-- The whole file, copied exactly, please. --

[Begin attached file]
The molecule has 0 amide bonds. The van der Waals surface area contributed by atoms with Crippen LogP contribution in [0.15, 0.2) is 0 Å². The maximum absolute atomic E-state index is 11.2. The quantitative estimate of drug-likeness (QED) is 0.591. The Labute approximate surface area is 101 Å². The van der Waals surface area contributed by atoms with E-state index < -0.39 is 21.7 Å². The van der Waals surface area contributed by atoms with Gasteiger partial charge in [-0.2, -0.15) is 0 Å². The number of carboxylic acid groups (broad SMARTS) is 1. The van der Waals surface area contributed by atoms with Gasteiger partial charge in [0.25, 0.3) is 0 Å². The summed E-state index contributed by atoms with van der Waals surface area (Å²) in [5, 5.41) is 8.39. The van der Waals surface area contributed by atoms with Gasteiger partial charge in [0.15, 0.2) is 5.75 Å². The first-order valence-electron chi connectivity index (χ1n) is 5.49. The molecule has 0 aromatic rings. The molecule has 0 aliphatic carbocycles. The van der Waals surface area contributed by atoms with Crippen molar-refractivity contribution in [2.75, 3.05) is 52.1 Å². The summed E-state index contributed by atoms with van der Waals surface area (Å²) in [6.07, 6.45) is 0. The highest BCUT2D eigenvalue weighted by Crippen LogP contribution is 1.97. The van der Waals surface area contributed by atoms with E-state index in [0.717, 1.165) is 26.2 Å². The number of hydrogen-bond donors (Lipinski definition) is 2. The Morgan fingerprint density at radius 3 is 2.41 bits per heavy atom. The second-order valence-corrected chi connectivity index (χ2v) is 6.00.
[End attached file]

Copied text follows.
The molecule has 0 amide bonds. The van der Waals surface area contributed by atoms with Crippen LogP contribution in [0.15, 0.2) is 0 Å². The maximum absolute atomic E-state index is 11.2. The quantitative estimate of drug-likeness (QED) is 0.591. The Labute approximate surface area is 101 Å². The van der Waals surface area contributed by atoms with E-state index < -0.39 is 21.7 Å². The van der Waals surface area contributed by atoms with Gasteiger partial charge in [-0.2, -0.15) is 0 Å². The number of carboxylic acid groups (broad SMARTS) is 1. The van der Waals surface area contributed by atoms with Gasteiger partial charge in [0.25, 0.3) is 0 Å². The summed E-state index contributed by atoms with van der Waals surface area (Å²) in [5, 5.41) is 8.39. The van der Waals surface area contributed by atoms with Gasteiger partial charge in [0.15, 0.2) is 5.75 Å². The first-order valence-electron chi connectivity index (χ1n) is 5.49. The molecule has 0 aromatic rings. The molecule has 0 aliphatic carbocycles. The van der Waals surface area contributed by atoms with Crippen molar-refractivity contribution in [2.75, 3.05) is 52.1 Å². The summed E-state index contributed by atoms with van der Waals surface area (Å²) in [6.07, 6.45) is 0. The highest BCUT2D eigenvalue weighted by Crippen LogP contribution is 1.97. The van der Waals surface area contributed by atoms with E-state index in [0.717, 1.165) is 26.2 Å². The number of hydrogen-bond donors (Lipinski definition) is 2. The Morgan fingerprint density at radius 3 is 2.41 bits per heavy atom. The second-order valence-corrected chi connectivity index (χ2v) is 6.00.